Giraffe are still in trouble, but …
… there is hope as giraffe numbers throughout Africa are showing a positive upwards trend!
2021 was another year that was largely defined by the Covid-19 pandemic and a media landscape that bombarded us with negative stories. However, we at GCF are excited to end the year on a positive note: Our latest estimate, based on numbers collated from all over Africa, stands at just over 117,000 giraffe in the wild – an increase of almost 20% since 2015.
While this is still a precariously low number – particularly when compared to African elephant: there is only 1 giraffe for every 3-4 elephant in Africa – we can see encouraging signs!
The iconic giraffe and their habitat remain under a high level of conservation threat. In 2016, giraffe as a single species were categorised as ‘Vulnerable’ by the International Union for the Conservation of Nature’s (IUCN) Red List, following the analysis of the IUCN Species Survival Commission (SSC) Giraffe & Okapi Specialist Group (GOSG) with significant input from GCF – with many staff also members of the IUCN SSC GOSG.
“In some giraffe populations we single-handedly doubled the number of giraffe through improved survey methods – or to put it simply: by counting them better!” comments Dr Julian Fennessy, Co-Founder and Director of GCF.
To better understand the current situation and how giraffe numbers have evolved since the IUCN assessment was completed in 2015, GCF led a comprehensive review of giraffe current abundance and evaluated these trends. With the new taxonomic classification of four distinct species of giraffe, we could better define the conservation status of each species and understand the diverse challenges they face throughout Africa.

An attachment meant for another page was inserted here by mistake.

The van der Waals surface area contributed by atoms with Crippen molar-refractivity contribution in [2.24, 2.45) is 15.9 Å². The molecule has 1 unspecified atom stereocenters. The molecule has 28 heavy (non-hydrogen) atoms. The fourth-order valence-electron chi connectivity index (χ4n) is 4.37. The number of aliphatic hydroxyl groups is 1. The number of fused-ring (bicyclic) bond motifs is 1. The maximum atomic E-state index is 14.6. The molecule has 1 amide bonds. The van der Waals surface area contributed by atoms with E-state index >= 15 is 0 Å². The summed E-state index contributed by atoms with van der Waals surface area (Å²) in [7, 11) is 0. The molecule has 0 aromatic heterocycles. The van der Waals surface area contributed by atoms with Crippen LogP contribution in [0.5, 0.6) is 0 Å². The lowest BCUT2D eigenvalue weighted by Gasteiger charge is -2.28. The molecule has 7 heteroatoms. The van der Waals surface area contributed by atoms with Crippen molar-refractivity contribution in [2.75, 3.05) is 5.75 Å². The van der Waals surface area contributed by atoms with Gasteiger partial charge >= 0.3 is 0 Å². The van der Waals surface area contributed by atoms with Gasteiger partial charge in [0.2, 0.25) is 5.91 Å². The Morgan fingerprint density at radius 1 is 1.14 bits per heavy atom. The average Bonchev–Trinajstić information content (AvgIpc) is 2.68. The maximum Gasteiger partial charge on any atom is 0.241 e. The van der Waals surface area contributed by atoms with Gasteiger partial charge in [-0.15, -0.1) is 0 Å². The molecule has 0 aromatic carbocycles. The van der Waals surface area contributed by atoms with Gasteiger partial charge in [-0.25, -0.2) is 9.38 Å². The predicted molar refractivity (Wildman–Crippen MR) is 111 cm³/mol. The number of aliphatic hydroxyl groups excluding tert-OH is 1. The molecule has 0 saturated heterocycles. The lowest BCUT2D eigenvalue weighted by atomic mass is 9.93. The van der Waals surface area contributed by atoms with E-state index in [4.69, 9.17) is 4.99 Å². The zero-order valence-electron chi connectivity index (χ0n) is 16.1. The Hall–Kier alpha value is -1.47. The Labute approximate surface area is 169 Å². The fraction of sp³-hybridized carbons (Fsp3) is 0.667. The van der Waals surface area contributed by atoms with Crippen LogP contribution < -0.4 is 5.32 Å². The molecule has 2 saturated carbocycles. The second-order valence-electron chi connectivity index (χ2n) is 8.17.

“Our understanding of the conservation status of giraffe is constantly evolving with new incoming data on diversity, distribution, and abundance. This study combines the dedicated efforts of teams throughout Africa to incorporate the most recent numbers into our understanding of giraffe abundance at the continental scale,“ says Dr Michael Brown, Conservation Scientist with GCF and Smithsonian Conservation Biology Institute.
The good news is that overall giraffe numbers are on the rise and that the conservation efforts GCF and many of our partners are undertaking appear to be showing success. Estimated at a total of 97,562 individuals in 2015, our 2020 review shows a 20% growth to 117,173 giraffe in the wild today. Most importantly, these numbers are increasing across all recently defined four species of giraffe. This is the first time that such trends have been reported in recent history.